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Harpsichordist Jillon Stoppels Dupree and lutenist John Lenti – both long-time Seattle residents are joined by members of Seattle Baroque Orchestra for an intimate performance of solo concertos. The lute and harpsichord often serve an accompanying role in our baroque orchestra. Hear them as they take center stage in solo works by J.S. Bach, C.P.E. Bach, Antonio Vivaldi, and others.
Jillon Stoppels Dupree has been described as “one of the country’s top Baroque musicians, a superior soloist and a baroque star” (Seattle Times). She performs with the Seattle Symphony, Seattle Baroque Orchestra, San Francisco Bach Choir, San Francisco Choral Artists, and Ensemble Electra; her chamber music partnerships include such acclaimed artists as Ellen Hargis, Vicki Boeckman, Ingrid Matthews, Janet See, Wieland Kuijken and Marion Verbruggen. She received both Fulbright and Beebe Fund awards for study abroad, and her teachers included Gustav Leonhardt, Kenneth Gilbert and Lisa Goode Crawford. An honors graduate of the Oberlin College Conservatory of Music and Masters recipient at the University of Michigan, Ms. Dupree has taught at both her alma maters, at Seattle’s Cornish College of the Arts, and was an artist in residence at Stanford University and the University of Washington. She received the National Endowment for the Arts Solo Recitalist award for performances of contemporary harpsichord music, and her world-premiere recording of Philip Glass’s Concerto for Harpsichord was heralded as “Superb!” by the New York Times. Ms. Dupree performed the harpsichord music for the 2017 film, Early Music, by Patrick Penta. Her new solo Bach recording, J.S. Bach: Fantasy and Caprice, will be released in November 2020 on Centaur Records; she can also be heard on the Meridian, Decca, Orange Mountain, and Delos labels.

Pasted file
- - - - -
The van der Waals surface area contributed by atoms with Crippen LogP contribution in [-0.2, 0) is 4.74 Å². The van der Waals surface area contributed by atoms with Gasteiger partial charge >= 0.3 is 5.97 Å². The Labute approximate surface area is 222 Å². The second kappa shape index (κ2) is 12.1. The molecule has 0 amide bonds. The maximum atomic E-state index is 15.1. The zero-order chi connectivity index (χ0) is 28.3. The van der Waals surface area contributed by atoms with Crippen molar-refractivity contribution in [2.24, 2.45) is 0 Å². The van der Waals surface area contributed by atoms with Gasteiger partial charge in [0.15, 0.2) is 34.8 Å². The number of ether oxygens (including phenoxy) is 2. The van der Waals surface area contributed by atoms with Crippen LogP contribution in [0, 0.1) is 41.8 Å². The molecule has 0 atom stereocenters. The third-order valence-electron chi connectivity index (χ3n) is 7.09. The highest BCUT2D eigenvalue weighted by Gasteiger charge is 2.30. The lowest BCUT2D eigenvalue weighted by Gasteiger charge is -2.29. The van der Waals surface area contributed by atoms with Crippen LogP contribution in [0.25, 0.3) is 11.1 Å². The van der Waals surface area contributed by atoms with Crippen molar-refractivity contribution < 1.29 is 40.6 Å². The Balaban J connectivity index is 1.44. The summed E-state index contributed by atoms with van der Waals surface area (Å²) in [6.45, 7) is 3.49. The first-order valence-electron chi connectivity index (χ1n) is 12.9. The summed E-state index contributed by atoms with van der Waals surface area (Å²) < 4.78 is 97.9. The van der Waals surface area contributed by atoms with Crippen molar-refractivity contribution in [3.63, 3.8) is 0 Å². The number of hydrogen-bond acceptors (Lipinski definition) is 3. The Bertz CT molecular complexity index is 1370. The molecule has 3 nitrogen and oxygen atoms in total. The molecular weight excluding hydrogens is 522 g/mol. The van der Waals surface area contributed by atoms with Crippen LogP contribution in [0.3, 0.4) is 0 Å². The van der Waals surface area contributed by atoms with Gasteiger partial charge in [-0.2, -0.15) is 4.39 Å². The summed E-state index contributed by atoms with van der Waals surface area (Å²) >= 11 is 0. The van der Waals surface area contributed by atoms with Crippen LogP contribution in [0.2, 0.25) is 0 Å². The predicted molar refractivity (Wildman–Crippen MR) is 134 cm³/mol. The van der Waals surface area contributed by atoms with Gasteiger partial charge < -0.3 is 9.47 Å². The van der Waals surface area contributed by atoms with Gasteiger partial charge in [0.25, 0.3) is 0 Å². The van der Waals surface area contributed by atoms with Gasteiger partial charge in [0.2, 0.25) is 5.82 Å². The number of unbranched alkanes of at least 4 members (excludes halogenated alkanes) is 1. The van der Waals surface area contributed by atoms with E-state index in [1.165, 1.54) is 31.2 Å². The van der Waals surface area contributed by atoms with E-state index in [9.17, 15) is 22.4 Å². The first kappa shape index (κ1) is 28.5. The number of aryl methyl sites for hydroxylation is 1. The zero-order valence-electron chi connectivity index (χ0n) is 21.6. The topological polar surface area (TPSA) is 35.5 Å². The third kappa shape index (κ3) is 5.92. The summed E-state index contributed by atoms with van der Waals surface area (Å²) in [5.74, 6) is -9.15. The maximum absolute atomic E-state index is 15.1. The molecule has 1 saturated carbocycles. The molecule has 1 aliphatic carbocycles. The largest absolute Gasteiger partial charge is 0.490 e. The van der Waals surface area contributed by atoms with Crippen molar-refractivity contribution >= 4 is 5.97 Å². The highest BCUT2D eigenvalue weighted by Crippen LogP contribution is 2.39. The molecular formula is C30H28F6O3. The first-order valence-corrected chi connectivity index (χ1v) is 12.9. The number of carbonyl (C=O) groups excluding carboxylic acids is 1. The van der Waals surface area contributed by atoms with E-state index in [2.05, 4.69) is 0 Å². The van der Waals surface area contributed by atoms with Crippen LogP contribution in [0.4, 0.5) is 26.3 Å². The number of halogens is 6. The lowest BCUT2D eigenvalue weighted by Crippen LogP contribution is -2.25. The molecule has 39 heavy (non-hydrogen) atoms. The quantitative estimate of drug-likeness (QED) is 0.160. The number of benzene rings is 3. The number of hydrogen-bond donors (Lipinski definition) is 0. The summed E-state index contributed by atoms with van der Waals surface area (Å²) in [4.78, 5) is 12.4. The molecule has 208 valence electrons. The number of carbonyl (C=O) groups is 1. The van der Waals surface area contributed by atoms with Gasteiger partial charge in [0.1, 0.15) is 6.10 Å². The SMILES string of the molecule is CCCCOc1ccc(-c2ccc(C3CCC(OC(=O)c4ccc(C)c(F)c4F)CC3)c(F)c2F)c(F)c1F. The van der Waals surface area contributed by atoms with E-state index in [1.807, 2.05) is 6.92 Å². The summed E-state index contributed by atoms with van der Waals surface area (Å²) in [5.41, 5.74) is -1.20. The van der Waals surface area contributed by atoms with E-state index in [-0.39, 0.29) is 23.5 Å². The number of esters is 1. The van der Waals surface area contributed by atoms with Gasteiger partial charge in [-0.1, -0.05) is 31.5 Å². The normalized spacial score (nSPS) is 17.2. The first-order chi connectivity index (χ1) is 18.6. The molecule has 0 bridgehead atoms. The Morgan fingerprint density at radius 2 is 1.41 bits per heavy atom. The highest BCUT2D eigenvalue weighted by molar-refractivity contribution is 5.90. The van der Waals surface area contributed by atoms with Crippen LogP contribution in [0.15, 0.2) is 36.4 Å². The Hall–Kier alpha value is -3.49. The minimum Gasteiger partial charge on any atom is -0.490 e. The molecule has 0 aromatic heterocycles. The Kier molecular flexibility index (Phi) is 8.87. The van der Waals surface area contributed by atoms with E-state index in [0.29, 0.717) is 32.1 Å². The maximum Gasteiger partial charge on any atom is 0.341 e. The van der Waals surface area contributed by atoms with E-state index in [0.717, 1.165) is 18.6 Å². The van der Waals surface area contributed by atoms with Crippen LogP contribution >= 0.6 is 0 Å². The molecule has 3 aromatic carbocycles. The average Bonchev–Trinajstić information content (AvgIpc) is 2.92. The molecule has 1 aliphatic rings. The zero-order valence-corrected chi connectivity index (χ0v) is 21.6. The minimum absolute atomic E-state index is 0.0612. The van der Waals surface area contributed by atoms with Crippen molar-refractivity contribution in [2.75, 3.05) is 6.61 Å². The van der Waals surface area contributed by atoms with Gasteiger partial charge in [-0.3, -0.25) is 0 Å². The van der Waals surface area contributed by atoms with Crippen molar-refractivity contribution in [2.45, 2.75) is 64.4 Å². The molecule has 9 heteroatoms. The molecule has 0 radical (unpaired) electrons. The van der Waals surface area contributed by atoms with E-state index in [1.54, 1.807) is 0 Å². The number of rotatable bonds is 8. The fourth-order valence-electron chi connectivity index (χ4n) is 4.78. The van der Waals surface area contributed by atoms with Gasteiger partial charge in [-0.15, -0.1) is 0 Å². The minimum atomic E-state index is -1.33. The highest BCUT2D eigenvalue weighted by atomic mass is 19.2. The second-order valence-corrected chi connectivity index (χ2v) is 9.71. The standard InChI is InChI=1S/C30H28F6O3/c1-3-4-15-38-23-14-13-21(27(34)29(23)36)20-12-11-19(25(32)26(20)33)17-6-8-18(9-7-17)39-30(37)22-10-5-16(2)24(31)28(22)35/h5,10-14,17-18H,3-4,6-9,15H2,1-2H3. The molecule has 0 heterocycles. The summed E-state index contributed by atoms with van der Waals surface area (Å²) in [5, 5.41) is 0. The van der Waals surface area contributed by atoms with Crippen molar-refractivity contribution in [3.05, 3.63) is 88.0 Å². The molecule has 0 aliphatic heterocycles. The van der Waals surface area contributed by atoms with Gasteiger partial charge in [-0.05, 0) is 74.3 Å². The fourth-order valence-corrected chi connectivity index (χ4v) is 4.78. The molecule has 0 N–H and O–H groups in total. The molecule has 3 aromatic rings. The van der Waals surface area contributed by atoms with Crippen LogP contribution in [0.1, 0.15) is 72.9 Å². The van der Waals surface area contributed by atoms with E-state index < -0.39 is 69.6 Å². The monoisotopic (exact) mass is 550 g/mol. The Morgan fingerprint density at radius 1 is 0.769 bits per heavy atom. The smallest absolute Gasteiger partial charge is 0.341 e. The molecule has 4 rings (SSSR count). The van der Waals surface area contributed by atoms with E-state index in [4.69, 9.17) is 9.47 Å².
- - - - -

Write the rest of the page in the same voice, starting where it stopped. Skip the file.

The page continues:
John Lenti, described by the Seattle Times as “a joy to behold” is regularly beheld playing lute, theorbo, and baroque guitar with lots of orchestras, choirs, and opera companies on both coasts of the United States, as well as in the interior, non-coastal part, and a few, coastal or otherwise, in other countries. While orchestral work as an accompanist and concerto soloist comprises most of his career, chamber music is John’s primary interest and he enjoys touring with his groups Wayward Sisters, the I-90 Collective, and Ostraka, while appearing as a guest with many other notable ensembles. With various groups he is frequently heard on most early music concert series and at lots of festivals. His recording credits include several well-received albums with some of the aforementioned bands, and his liner notes, program notes, and lectures have drawn praise. While his time is spent doing a great many things on a great many historical plucked instruments and teaching a bit, his most intense musical love is the English golden-age lute song repertoire, and his sincere desire is to become the Gerald Moore of the lute (currently accepting applications for a quiet Fischer-Dieskau with no vibrato), once that becomes remunerative. His repertoire extends from the early 16th century to the present day, but other than something really neat like an electric theorbo concerto, his commitment to the music of our own time is negligible if not actually averse. A native of South Carolina, John attended the North Carolina School of the Arts and Indiana University, and he studied lute with Jacob Heringman, Elizabeth Kenny, and Nigel North, also receiving valuable guidance from Pat O’Brien, Walter Gray, and Ricardo Cobo.